God, Quantum and a Tree

Updated: August 18, 2006

Ah, Quantum again! Well, apparently, this bugger can also help us answer one of the most difficult questions a human can ask: Does God exist? Faith has several problems. Apart from the purely religious aspects of belief in divine beings and deeds, apart from the complex political, social and economical influence religions have had throughout the ages, the problems exist, inherently, in the definition of faith.

Problem 1:

Faith is a belief in something that does not rest on logical proof or material evidence. This means that people that believe in God (read God as a collective noun for all and any supernatural, omnipotent or divine beings and powers) in fact believe in something that has not been proven to exist. Some may argue that there have been proofs to God's existence. In that case, since proofs exist, there is no need to believe in God anymore. The faith becomes superfluous in the face of existential evidence. Thus, people who claim proof disclaim faith. The two are mutually exclusive.

In fact, proof and faith cannot coexist - they are the metaphysical equivalents of the Principle of Uncertainty. Here, we already have the Quantum kicking in.

Problem 2:

Assuming God exists (based on faith), we must ask ourselves about the image of God. Almost every culture has a different portrayal of their God. Greeks placed them in Olympus. Norse placed them in Asgard beyond the Rainbow. The Hawaiians had (or have) thousands of Gods and Goddesses. Today, most monotheistic religions claim God is everywhere. Roman Gods were a surly, bickering lot. Odin and his friends would have felt better if Prozac was available back then. And then, there's the matter of Satan, Heaven, Hell, angels, messengers, prophets. Gods have manifested themselves as humans, animals, mighty sounds or light or as hidden voices inside people's heads.

So the question is, why are all these shapes, images and relevant events so different from one another? Is it because people are so different? Is it because our imagination is so wild - and yet so cultural? Or is because God has truly chosen to show himself (gender is a tricky one, let's assume male) to humans in so many ways? If so, disputing claims of other religions is heresy, because it disputes God himself. On the other hand, if all these manifestations are parallel and independent of one another, that is, several deities might exist (and co-exist), this raises the issue of plausibility. The world, if created divinely, could have been created only in ONE way. Turtles, elephants and 6 days of creation do not sit well together.

This raises an interesting possibility: Do we, through our imagination, give shape, meaning and, most importantly, creation to the manifestation of godly and divine? This is sort of a Matrix movie problem. A paradox really. How can you tell you're inside a box - not that you're inside of it, but what you're inside of is indeed a box? In other words, do we invent the world up as we go or do we live in one and catch glimpses of what it has to offer (divinely speaking).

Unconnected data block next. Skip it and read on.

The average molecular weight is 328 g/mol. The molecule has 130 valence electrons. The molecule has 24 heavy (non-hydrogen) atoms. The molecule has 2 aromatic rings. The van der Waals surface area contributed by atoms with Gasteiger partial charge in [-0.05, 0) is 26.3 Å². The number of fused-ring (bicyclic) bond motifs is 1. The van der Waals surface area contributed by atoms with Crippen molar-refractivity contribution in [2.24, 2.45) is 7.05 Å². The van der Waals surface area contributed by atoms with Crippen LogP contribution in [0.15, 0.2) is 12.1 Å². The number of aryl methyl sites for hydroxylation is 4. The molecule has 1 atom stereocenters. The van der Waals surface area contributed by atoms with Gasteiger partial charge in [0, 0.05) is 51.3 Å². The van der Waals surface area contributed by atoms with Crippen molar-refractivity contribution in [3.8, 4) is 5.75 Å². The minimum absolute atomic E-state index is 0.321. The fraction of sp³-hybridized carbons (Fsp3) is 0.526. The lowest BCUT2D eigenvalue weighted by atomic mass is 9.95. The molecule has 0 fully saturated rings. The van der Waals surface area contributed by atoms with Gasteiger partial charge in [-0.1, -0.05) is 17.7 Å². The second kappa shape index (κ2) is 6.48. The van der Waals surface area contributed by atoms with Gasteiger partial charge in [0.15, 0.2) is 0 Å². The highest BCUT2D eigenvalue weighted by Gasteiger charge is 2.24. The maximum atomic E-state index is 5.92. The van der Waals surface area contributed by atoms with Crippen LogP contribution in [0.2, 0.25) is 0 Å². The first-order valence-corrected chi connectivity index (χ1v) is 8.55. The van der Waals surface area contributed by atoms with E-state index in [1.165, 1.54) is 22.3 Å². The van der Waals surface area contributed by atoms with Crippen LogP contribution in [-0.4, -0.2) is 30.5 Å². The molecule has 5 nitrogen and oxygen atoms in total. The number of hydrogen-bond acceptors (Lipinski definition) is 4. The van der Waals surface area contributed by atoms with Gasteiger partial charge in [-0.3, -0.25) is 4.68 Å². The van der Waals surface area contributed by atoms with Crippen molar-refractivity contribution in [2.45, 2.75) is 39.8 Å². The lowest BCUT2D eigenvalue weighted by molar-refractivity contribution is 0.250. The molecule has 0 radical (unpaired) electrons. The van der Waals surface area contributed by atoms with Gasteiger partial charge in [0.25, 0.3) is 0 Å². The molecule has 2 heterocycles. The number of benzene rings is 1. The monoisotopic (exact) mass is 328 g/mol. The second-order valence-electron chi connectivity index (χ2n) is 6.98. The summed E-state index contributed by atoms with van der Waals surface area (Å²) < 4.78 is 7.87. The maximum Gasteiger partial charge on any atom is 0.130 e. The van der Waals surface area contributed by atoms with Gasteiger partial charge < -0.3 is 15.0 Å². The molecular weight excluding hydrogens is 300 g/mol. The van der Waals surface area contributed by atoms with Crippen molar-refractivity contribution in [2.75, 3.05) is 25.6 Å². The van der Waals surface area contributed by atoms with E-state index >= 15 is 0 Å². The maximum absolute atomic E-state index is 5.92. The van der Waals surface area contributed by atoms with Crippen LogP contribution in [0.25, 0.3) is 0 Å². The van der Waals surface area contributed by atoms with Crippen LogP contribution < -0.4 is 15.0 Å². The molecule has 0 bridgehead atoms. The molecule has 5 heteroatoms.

Is there a way to tell the difference?

There is. But soon.

And then, there's the question of physical improbabilities, a clear violation of rules that bind our little atoms together, the question of time table (when exactly did all these divine things happen?) and many more.

But all of these can be debated at leisure over a cup of tea among friends. None of these will make anyone smarter or less of a believer. Yet, there's one little bugger that can really cause a stir. It's Mr. Quantum.

We live in a world that can be described as ... differential. It is a very large collection of differential equations. Numbers give meanings to the cause and effect of things that happen all around us and even within us. Physics strives to give face to the invisible mechanisms that bind everything together and make it tick so wonderfully.

One of the most ruthless principles that orchestrates the world is Quantum Mechanics.

Quantum Mechanics states that anything, in order to exist, must be observed - measured.

Let's take an innocent electron as an example. An electron is best described as a waveform. It has an equation with lots of little numbers in it, which tells us what this little thingie is. By itself, the waveform has no meaning. It is infinite. In its primal state, the electron is anywhere and everywhere.

We want to know more about our electron. We suspect it's there. And so we send a signal, another waveform, in order to measure it. This waveform interacts with that of the electron. And then, the little numbers jump into action. These little numbers are probabilities. These probabilities tell us the likelihood of discovering our electron there and then. Although the electron's waveform is infinite, it is most likely to be found in the vicinity of its atom, spinning in one of the orbitals. This is a measurement.